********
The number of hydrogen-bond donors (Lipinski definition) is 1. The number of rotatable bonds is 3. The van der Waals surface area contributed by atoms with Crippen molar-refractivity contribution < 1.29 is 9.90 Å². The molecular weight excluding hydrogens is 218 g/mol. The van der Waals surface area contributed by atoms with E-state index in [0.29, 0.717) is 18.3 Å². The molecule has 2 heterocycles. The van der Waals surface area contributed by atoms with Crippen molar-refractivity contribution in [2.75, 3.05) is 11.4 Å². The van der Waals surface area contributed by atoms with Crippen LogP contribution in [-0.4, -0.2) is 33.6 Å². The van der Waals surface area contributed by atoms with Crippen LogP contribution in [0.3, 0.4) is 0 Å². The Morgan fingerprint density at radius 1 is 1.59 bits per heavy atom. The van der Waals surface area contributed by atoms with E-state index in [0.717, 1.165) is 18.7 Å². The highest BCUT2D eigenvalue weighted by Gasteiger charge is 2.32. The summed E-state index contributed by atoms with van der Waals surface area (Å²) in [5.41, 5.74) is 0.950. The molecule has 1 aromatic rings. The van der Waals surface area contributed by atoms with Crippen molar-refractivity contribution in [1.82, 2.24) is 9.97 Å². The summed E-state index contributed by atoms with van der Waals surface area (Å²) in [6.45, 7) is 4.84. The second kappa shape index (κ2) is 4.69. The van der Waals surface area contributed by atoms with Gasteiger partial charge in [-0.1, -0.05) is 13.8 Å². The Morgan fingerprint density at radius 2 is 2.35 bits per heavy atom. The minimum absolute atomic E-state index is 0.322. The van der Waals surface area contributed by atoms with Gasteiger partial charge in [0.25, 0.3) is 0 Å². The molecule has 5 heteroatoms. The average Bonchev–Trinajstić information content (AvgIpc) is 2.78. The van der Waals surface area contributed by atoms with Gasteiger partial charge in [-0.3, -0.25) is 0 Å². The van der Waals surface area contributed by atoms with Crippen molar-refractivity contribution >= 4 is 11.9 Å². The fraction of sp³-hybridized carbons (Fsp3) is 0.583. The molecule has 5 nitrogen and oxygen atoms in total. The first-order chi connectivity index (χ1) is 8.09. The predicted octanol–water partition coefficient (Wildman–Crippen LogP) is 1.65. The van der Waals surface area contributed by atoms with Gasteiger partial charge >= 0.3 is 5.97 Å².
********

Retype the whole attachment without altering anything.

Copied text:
The number of hydrogen-bond donors (Lipinski definition) is 1. The number of rotatable bonds is 3. The van der Waals surface area contributed by atoms with Crippen molar-refractivity contribution < 1.29 is 9.90 Å². The molecular weight excluding hydrogens is 218 g/mol. The van der Waals surface area contributed by atoms with E-state index in [0.29, 0.717) is 18.3 Å². The molecule has 2 heterocycles. The van der Waals surface area contributed by atoms with Crippen molar-refractivity contribution in [2.75, 3.05) is 11.4 Å². The van der Waals surface area contributed by atoms with Crippen LogP contribution in [-0.4, -0.2) is 33.6 Å². The van der Waals surface area contributed by atoms with Crippen LogP contribution in [0.3, 0.4) is 0 Å². The Morgan fingerprint density at radius 1 is 1.59 bits per heavy atom. The van der Waals surface area contributed by atoms with E-state index in [0.717, 1.165) is 18.7 Å². The highest BCUT2D eigenvalue weighted by Gasteiger charge is 2.32. The summed E-state index contributed by atoms with van der Waals surface area (Å²) in [5.41, 5.74) is 0.950. The molecule has 1 aromatic rings. The van der Waals surface area contributed by atoms with Crippen molar-refractivity contribution in [1.82, 2.24) is 9.97 Å². The summed E-state index contributed by atoms with van der Waals surface area (Å²) in [6.45, 7) is 4.84. The second kappa shape index (κ2) is 4.69. The van der Waals surface area contributed by atoms with Gasteiger partial charge in [-0.1, -0.05) is 13.8 Å². The Morgan fingerprint density at radius 2 is 2.35 bits per heavy atom. The minimum absolute atomic E-state index is 0.322. The van der Waals surface area contributed by atoms with Gasteiger partial charge in [0.25, 0.3) is 0 Å². The molecule has 5 heteroatoms. The average Bonchev–Trinajstić information content (AvgIpc) is 2.78. The van der Waals surface area contributed by atoms with Gasteiger partial charge in [-0.3, -0.25) is 0 Å². The van der Waals surface area contributed by atoms with Crippen molar-refractivity contribution >= 4 is 11.9 Å². The fraction of sp³-hybridized carbons (Fsp3) is 0.583. The molecule has 5 nitrogen and oxygen atoms in total. The first-order chi connectivity index (χ1) is 8.09. The predicted octanol–water partition coefficient (Wildman–Crippen LogP) is 1.65. The van der Waals surface area contributed by atoms with Gasteiger partial charge >= 0.3 is 5.97 Å².